Sigmund Freud, the father of modern psychology, was obsessed with guilt. In his psychological framework, the painful emotion (a tension between the super-ego, or conscience, and the acting ego) played a critical role in the development of depression -- and it was as a major roadblock in the pursuit of happiness.
"The price we pay for our advance in civilization is a loss of happiness through the heightening of the sense of guilt," Freud wrote in his 1930 sociological masterpiece, Civilization and its Discontents, arguing that modern societies reinforce our sense of internal-stemming guilt.
While our modern understanding of human behavior has moved beyond many elements of the Freudian psychological framework, his analysis of guilt remains significant, and has been supported by some recent research.
Anyone who's experienced guilt -- which is to say, everyone -- knows that it can cause a great deal of suffering, and can easily keep you from enjoying your life. Without question, guilt can be useful and essential; it can prompt us to evaluate our thoughts and actions, and function as a moral checks-and-balances system. But when guilt takes over, any misstep can become a catalyst for self-doubt, shame, and even depression.
Here are six things you should know about guilt -- and how to keep it from controlling your life.
It can (literally) weigh you down.
According to new research from University of Waterloo and Princeton University, a heightened sense of guilt can actually correspond with feelings of increased weight. The researchers wanted to see if there was any truth to the popular notions of "carrying guilt" and of guilt "weighing" on one's conscience. And what they found was fascinating.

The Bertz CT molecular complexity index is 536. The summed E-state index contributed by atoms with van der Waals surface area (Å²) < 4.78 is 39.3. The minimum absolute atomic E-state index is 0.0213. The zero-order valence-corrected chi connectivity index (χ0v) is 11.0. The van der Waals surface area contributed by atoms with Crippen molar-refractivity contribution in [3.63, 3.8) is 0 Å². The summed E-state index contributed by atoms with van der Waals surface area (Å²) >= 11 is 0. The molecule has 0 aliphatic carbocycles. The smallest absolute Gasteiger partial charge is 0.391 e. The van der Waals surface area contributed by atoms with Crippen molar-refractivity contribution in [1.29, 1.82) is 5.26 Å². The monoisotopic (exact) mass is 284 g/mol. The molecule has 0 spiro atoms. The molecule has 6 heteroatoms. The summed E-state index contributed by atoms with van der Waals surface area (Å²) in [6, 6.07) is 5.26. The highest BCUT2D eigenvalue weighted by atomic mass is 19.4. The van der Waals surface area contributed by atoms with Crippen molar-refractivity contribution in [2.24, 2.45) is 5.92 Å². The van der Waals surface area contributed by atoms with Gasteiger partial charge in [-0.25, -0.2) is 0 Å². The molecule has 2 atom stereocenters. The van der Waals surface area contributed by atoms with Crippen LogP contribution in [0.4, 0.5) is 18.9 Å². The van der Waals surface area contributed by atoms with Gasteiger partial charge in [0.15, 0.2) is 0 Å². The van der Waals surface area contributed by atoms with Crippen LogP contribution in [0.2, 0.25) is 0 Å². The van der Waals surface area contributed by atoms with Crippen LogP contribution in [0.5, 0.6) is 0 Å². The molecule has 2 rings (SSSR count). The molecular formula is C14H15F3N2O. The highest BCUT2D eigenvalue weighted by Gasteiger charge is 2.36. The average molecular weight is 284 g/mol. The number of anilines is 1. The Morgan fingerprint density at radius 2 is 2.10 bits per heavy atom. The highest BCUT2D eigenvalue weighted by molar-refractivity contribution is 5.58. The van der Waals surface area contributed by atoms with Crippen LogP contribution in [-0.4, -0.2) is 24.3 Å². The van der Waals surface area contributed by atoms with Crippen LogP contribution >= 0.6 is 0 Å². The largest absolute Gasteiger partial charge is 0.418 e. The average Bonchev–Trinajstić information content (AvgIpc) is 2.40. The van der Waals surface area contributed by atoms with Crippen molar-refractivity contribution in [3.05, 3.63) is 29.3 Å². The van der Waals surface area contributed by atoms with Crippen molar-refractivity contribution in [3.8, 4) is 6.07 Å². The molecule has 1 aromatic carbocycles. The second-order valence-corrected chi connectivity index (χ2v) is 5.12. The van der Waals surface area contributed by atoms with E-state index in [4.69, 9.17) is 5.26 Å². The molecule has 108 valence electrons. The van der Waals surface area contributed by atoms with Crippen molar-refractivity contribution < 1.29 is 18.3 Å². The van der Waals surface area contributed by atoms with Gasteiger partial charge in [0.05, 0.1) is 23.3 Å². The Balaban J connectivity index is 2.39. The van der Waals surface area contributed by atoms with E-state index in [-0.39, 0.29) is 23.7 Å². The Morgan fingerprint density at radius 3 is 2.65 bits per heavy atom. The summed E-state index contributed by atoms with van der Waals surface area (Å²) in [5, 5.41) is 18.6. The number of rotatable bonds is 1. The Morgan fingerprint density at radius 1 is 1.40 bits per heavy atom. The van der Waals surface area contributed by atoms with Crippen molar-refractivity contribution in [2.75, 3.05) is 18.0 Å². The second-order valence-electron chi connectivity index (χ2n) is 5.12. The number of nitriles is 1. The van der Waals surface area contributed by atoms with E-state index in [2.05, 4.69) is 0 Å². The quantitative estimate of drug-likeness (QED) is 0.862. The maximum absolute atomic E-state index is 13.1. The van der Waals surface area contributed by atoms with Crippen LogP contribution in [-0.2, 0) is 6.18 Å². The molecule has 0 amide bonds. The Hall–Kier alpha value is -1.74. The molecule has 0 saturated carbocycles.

"We found that recalling personal unethical acts led participants to report increased subjective body weight as compared to recalling ethical acts, unethical acts of others or no recall," Princeton researcher Martin Day said in a statement. "We also found that this increased sense of weight was related to participants' heightened feelings of guilt, and not other negative emotions, such as sadness or disgust."
It contributes to depression.
A 2012 brain scanning study found that those who are or have been depressed have a heightened guilt response. For those who have suffered from depression, feeling guilt is less associated with a knowledge of socially acceptable behavior than it is for non-depressed individuals -- meaning that those who are depressed may engage in excessive self-blame in a way that is not solution-oriented.
“The scans revealed that the people with a history of depression did not ‘couple’ the brain regions associated with guilt and knowledge of appropriate behavior together as strongly as the never depressed control group do,” the University of Manchester's Roland Zahn said. "This could reflect a lack of access to details about what exactly was inappropriate about their behavior when feeling guilty, thereby extending guilt to things they are not responsible for and feeling guilty for everything.”